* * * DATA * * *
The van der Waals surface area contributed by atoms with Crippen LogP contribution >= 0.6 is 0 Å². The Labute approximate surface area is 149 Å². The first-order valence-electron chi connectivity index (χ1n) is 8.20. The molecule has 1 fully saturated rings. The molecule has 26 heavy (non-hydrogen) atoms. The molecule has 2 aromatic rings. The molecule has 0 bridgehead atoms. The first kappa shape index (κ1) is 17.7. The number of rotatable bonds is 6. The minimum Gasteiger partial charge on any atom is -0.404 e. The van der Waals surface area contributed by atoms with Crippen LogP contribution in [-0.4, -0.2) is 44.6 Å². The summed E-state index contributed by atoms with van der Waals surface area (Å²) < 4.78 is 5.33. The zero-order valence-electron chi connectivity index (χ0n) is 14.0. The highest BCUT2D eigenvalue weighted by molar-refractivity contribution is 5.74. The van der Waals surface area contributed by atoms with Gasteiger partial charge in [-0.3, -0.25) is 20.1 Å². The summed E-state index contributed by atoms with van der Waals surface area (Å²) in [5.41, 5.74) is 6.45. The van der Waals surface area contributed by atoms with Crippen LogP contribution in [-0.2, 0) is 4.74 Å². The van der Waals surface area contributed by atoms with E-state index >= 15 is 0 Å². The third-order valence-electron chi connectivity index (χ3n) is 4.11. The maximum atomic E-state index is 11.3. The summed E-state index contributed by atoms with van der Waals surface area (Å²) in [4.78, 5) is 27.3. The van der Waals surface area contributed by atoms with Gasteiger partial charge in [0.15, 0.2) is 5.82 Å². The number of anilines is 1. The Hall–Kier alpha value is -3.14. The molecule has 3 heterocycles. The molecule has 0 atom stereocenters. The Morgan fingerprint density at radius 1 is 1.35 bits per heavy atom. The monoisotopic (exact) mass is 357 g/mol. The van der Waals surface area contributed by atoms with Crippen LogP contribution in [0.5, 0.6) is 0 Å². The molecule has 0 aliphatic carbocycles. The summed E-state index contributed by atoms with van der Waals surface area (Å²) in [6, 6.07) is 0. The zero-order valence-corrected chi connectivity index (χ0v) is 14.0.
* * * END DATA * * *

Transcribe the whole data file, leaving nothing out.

The van der Waals surface area contributed by atoms with Crippen LogP contribution >= 0.6 is 0 Å². The Labute approximate surface area is 149 Å². The first-order valence-electron chi connectivity index (χ1n) is 8.20. The molecule has 1 fully saturated rings. The molecule has 26 heavy (non-hydrogen) atoms. The molecule has 2 aromatic rings. The molecule has 0 bridgehead atoms. The first kappa shape index (κ1) is 17.7. The number of rotatable bonds is 6. The minimum Gasteiger partial charge on any atom is -0.404 e. The van der Waals surface area contributed by atoms with Crippen LogP contribution in [-0.4, -0.2) is 44.6 Å². The summed E-state index contributed by atoms with van der Waals surface area (Å²) < 4.78 is 5.33. The zero-order valence-electron chi connectivity index (χ0n) is 14.0. The highest BCUT2D eigenvalue weighted by molar-refractivity contribution is 5.74. The van der Waals surface area contributed by atoms with Gasteiger partial charge in [-0.3, -0.25) is 20.1 Å². The summed E-state index contributed by atoms with van der Waals surface area (Å²) in [5.41, 5.74) is 6.45. The van der Waals surface area contributed by atoms with Crippen LogP contribution in [-0.2, 0) is 4.74 Å². The van der Waals surface area contributed by atoms with E-state index >= 15 is 0 Å². The third-order valence-electron chi connectivity index (χ3n) is 4.11. The maximum atomic E-state index is 11.3. The summed E-state index contributed by atoms with van der Waals surface area (Å²) in [4.78, 5) is 27.3. The van der Waals surface area contributed by atoms with Gasteiger partial charge in [0.15, 0.2) is 5.82 Å². The number of anilines is 1. The Hall–Kier alpha value is -3.14. The molecule has 3 heterocycles. The molecule has 0 atom stereocenters. The Morgan fingerprint density at radius 1 is 1.35 bits per heavy atom. The monoisotopic (exact) mass is 357 g/mol. The van der Waals surface area contributed by atoms with Crippen LogP contribution in [0.5, 0.6) is 0 Å². The molecule has 0 aliphatic carbocycles. The summed E-state index contributed by atoms with van der Waals surface area (Å²) in [6, 6.07) is 0. The zero-order valence-corrected chi connectivity index (χ0v) is 14.0.